In today’s unstable economy and tight market, it has been increasingly harder for some contractors to obtain bid and performance bonds. For small business owners and larger companies alike, it has been more and more difficult both during the current time and over the past couple of years to obtain contract bonds. Even though the market and economy may look dim right now, there are specific steps that contractors can take to ensure that they are doing all they can to make this process easier and more obtainable. Here are ten informative tips to help improve a contractors’ surety program:
1. Find a CPA Who Specializes in and is Knowledgeable about Contract Bonding
Finding the perfect CPA is where to start. CPAs must know about the percentage of completion or completed contract methods of accounting in order to provide the surety agency with all the necessary information that they require, as well as being able to provide the required financial planning and tax advice to the contractor. A knowledgeable and thorough CPA will present the contractor’s financials in a professional way that makes the best presentation to surety companies and agencies alike. Also, it will balance the strong desire to reduce tax liability.
2. Work With a Bank that is Familiar with Contractors
A contractor’s cash flow may be very different than other industries. In fact, they even differ among different varieties of contractors. It’s crucial that a bank’s loan committee and board of directors understand construction and the various lending risks that are associated with general contractors and subcontractors. It would be a good idea for the contractor to meet the decision-makers at the bank and establish a relationship. Account managers are known to come and go, so it is imperative that the contractor maintains close contact with the bank.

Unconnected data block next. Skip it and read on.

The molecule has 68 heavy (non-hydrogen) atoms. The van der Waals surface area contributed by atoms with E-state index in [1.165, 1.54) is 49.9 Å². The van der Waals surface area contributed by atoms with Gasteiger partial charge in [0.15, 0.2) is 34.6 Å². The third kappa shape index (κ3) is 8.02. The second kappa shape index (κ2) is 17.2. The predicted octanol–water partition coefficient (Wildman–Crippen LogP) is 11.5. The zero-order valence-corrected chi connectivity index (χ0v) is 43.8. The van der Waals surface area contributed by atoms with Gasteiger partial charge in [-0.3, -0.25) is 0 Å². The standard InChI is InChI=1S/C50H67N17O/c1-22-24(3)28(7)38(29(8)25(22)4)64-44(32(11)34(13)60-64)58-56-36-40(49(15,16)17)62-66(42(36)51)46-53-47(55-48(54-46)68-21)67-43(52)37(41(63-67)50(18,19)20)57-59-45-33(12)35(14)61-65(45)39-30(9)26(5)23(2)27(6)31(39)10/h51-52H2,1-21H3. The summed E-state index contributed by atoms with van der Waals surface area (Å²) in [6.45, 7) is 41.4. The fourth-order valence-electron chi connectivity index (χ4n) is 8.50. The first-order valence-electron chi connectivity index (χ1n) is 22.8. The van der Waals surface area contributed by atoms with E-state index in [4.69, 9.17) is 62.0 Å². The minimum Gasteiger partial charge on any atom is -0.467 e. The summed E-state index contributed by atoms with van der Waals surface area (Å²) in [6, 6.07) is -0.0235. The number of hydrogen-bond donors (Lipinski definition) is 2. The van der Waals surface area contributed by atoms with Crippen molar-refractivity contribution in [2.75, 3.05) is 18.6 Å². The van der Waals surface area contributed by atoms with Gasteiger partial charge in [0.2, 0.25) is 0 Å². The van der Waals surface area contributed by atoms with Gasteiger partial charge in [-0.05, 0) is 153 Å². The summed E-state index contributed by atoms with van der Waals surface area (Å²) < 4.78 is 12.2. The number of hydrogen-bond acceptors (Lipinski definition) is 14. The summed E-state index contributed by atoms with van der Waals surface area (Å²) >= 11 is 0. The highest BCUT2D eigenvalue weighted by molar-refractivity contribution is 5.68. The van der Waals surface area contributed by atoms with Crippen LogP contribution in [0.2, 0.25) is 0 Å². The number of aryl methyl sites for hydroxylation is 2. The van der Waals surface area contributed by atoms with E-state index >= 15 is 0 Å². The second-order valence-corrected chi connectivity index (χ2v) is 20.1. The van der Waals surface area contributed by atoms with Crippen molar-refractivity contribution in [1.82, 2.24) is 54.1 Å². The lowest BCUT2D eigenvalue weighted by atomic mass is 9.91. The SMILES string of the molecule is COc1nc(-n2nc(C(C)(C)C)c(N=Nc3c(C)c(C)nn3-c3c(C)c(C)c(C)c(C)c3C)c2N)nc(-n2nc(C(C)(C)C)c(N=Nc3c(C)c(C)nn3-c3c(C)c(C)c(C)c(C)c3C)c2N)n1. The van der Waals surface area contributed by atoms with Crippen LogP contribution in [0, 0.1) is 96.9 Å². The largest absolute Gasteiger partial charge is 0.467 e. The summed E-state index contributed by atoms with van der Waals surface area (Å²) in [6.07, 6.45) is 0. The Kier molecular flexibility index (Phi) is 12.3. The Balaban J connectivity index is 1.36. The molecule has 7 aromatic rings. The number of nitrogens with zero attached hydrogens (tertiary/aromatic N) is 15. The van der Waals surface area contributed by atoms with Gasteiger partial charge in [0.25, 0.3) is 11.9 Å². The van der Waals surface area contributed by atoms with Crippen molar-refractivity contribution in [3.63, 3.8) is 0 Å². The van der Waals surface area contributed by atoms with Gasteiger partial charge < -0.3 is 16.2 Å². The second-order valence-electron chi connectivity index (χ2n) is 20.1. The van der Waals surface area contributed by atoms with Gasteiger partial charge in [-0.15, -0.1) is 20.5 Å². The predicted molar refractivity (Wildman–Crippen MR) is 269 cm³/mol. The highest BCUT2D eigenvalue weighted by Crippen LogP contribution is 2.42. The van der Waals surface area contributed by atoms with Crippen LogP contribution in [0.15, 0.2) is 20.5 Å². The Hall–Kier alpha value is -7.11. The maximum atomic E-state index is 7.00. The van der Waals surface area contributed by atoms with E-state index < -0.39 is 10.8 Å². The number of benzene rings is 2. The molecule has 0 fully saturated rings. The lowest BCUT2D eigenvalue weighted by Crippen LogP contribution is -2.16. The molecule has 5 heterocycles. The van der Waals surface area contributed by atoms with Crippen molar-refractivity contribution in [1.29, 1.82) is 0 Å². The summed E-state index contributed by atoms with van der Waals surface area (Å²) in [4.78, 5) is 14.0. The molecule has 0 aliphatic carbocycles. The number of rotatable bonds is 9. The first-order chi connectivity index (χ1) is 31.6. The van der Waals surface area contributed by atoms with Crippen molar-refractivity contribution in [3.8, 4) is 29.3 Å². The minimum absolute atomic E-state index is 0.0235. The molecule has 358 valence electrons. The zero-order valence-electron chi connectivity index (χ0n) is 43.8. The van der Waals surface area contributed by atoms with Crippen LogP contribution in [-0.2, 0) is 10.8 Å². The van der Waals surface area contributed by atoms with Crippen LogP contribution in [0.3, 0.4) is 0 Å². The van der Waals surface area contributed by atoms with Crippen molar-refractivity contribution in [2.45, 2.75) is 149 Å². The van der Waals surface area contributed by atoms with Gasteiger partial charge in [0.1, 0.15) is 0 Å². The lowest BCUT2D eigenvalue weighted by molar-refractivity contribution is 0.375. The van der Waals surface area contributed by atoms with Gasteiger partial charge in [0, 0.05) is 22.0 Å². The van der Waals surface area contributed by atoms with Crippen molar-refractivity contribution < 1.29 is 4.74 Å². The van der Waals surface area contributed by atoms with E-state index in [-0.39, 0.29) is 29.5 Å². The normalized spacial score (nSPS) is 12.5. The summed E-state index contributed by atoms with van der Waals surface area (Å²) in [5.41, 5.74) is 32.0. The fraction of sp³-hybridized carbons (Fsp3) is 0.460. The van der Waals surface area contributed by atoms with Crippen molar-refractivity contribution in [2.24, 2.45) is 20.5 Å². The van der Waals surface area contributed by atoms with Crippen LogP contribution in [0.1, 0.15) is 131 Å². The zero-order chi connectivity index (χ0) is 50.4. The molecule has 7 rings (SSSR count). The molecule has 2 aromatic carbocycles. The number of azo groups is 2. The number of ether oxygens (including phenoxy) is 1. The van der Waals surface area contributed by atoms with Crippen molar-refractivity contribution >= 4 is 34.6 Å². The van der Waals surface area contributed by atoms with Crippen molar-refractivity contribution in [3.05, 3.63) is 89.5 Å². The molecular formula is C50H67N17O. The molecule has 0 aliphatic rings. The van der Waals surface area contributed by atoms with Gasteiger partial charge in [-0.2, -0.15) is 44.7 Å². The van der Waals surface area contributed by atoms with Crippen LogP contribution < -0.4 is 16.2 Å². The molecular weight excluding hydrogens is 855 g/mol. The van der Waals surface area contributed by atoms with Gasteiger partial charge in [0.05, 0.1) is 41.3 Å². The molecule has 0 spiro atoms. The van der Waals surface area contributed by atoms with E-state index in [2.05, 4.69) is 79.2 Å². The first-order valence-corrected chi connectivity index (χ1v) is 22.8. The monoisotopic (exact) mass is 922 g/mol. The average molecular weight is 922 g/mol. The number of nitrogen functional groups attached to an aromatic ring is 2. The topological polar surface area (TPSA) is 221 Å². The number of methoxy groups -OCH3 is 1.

3. Establish a Web Site
It’s a new millennium! Some contractors do not have a website, but many are realizing that establishing a web site is crucial for the success of their business. Owners, developers, and clients expect to be able to learn about a potential business partner with a click of a button. Nowadays, a construction company that does not have a website can be viewed as old-fashioned, out of date, and lacking innovation. Companies who do not advertise online have a tough time competing with new and innovative contractors who are able to develop an informative website. Once the website is established, it is important that the website is accurate and updated regularly if any changes are made. A site that is well-developed and regularly maintained can potentially become a portal of communication for contractor’s staff/employees, vendors, clients, and subs.
A contractor MUST pay very close attention to open receivables. The most successful companies make very clear what the payment schedule will be prior to the start of work and enforce their collection rules and guidelines. They can also pre-qualify their clients and confirm what available financing is open to cover the estimated amount of the contract as well as contingencies. This is so important because in today’s construction economy, after getting a job, the most difficult aspect is collecting payment for it.
5. Understand the Law